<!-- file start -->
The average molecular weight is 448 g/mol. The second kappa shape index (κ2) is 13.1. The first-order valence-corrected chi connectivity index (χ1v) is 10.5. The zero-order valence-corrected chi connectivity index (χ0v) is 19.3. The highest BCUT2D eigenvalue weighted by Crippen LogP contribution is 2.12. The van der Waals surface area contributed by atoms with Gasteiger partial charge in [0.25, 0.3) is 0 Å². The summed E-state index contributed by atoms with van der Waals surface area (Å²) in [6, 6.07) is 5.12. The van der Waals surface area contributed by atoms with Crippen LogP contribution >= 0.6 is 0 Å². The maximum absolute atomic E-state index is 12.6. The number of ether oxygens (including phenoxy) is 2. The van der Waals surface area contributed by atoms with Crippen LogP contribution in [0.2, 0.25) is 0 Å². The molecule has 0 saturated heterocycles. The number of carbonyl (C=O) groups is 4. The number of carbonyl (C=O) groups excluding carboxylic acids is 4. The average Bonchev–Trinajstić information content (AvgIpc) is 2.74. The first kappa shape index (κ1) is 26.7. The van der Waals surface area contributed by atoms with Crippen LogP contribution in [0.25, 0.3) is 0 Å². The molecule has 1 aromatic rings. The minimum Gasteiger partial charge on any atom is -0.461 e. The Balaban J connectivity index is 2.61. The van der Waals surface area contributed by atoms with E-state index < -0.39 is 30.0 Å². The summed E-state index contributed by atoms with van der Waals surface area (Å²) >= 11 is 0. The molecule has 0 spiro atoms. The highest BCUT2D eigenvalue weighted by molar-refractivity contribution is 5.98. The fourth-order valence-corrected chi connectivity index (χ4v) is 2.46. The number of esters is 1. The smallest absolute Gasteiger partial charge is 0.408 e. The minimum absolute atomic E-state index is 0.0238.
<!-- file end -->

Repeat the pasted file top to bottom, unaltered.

The average molecular weight is 448 g/mol. The second kappa shape index (κ2) is 13.1. The first-order valence-corrected chi connectivity index (χ1v) is 10.5. The zero-order valence-corrected chi connectivity index (χ0v) is 19.3. The highest BCUT2D eigenvalue weighted by Crippen LogP contribution is 2.12. The van der Waals surface area contributed by atoms with Gasteiger partial charge in [0.25, 0.3) is 0 Å². The summed E-state index contributed by atoms with van der Waals surface area (Å²) in [6, 6.07) is 5.12. The van der Waals surface area contributed by atoms with Crippen LogP contribution >= 0.6 is 0 Å². The maximum absolute atomic E-state index is 12.6. The number of ether oxygens (including phenoxy) is 2. The van der Waals surface area contributed by atoms with Crippen LogP contribution in [0.2, 0.25) is 0 Å². The molecule has 0 saturated heterocycles. The number of carbonyl (C=O) groups is 4. The number of carbonyl (C=O) groups excluding carboxylic acids is 4. The average Bonchev–Trinajstić information content (AvgIpc) is 2.74. The first kappa shape index (κ1) is 26.7. The van der Waals surface area contributed by atoms with Crippen LogP contribution in [0.25, 0.3) is 0 Å². The molecule has 1 aromatic rings. The minimum Gasteiger partial charge on any atom is -0.461 e. The Balaban J connectivity index is 2.61. The van der Waals surface area contributed by atoms with E-state index < -0.39 is 30.0 Å². The summed E-state index contributed by atoms with van der Waals surface area (Å²) >= 11 is 0. The molecule has 0 spiro atoms. The highest BCUT2D eigenvalue weighted by molar-refractivity contribution is 5.98. The fourth-order valence-corrected chi connectivity index (χ4v) is 2.46. The number of esters is 1. The smallest absolute Gasteiger partial charge is 0.408 e. The minimum absolute atomic E-state index is 0.0238.